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George Will exposes the shallowness, economic ignorance, and pretensions of market-skeptic Republicans such as the U.S. senator from Missouri Josh Hawley [2]. A slice:

William F. Buckley once described [3] a friendly intellectual adversary as a pyromaniac in a field of straw men. Through the smoke of burning straw one can see in Hawley’s social diagnosis the belief, held by many progressives and an increasing number of conservatives, that individualism, as expressed in and enabled by capitalism, is making Americans neither better off nor better.

My intrepid Mercatus Center colleague Veronique de Rugy is as sickened as she is unsurprised by the continuing failure of government subsidies to achieve their advertised goals [4]. A slice:

A new paper in the Journal of Economic Perspectives by Cailin Slattery of Columbia University and Owen Zidar of Princeton University looks at state and local business tax incentives and finds yet again that narrow, firm-specific tax breaks aimed at attracting businesses and boosting employment aren’t the way to go. The study shows that larger, more profitable companies are more likely to get bigger handouts. The largest deals benefit the recipients, according to their research, but not the overall state economy. Lower-income states also tend to be more generous with their handouts, only to jack up the cost per job created, sometimes up to as much as $400,000 per job.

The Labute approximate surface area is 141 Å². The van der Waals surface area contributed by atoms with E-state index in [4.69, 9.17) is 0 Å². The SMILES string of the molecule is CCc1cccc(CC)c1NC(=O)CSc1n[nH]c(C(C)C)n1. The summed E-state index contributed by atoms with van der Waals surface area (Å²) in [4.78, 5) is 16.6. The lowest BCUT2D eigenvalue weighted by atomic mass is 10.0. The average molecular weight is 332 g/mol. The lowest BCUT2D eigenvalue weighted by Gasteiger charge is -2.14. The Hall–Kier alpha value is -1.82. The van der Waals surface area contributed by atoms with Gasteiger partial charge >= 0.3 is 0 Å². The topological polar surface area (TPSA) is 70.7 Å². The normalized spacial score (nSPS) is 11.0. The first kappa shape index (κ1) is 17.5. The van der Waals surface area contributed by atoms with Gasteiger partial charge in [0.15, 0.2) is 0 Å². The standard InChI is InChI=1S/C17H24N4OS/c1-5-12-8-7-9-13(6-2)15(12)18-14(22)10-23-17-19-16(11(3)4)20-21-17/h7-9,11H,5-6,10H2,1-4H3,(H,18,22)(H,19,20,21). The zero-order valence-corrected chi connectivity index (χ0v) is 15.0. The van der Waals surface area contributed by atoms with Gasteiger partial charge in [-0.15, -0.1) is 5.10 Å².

Also detailing a cronyist flop is Chris Edwards [5].

Jonah Goldberg has a timely and wise warning for his fellow American conservatives [6]. Here’s his conclusion:

That’s what happens when you give in to tribalism: It starts to make sense. It even starts to feel natural—in part because it is natural. But part of what it means to be a conservative is understanding that not everything that is natural is good and not everything that is unpopular is wrong.

Megan McArdle riffs on Ricky Gervais’s recent opening remarks at the Golden Globes ceremony [7]. A slice:

Hypocrisy isn’t the worst vice, but it is one of the most grating, especially from them. The people on that stage are already better looking than most mere mortals, and richer, and more famous, and better loved. But somehow that isn’t enough; they also want credit for being more moral than everyone else, and there they cross the line.

Speaking of hypocrisy, here’s Eric Boehm on the astonishing special pleading of manufacturing executive Robert Wetherbee [8].

Jeffrey Tucker weighs in eloquently on Tyler Cowen’s recent call for libertarians to focus on “state capacity. [9]” A slice:

There is nothing hollow about the idea that people should be free, that people should expect to live good lives without having their volition and property invaded by public officials who know much less about real life than the people actually living it. It is for this reason that society should be left alone to take its own course of evolution. This is the path to peace, prosperity, and progress. This is the real libertarian position. It’s a broad conviction that has more presence in today’s world than any point in the last century.

Becoming a libertarian doesn’t mean leaving your humanity behind; on the contrary, it means embracing it fully and believing that the potential of a free life on earth is far from fully realized.

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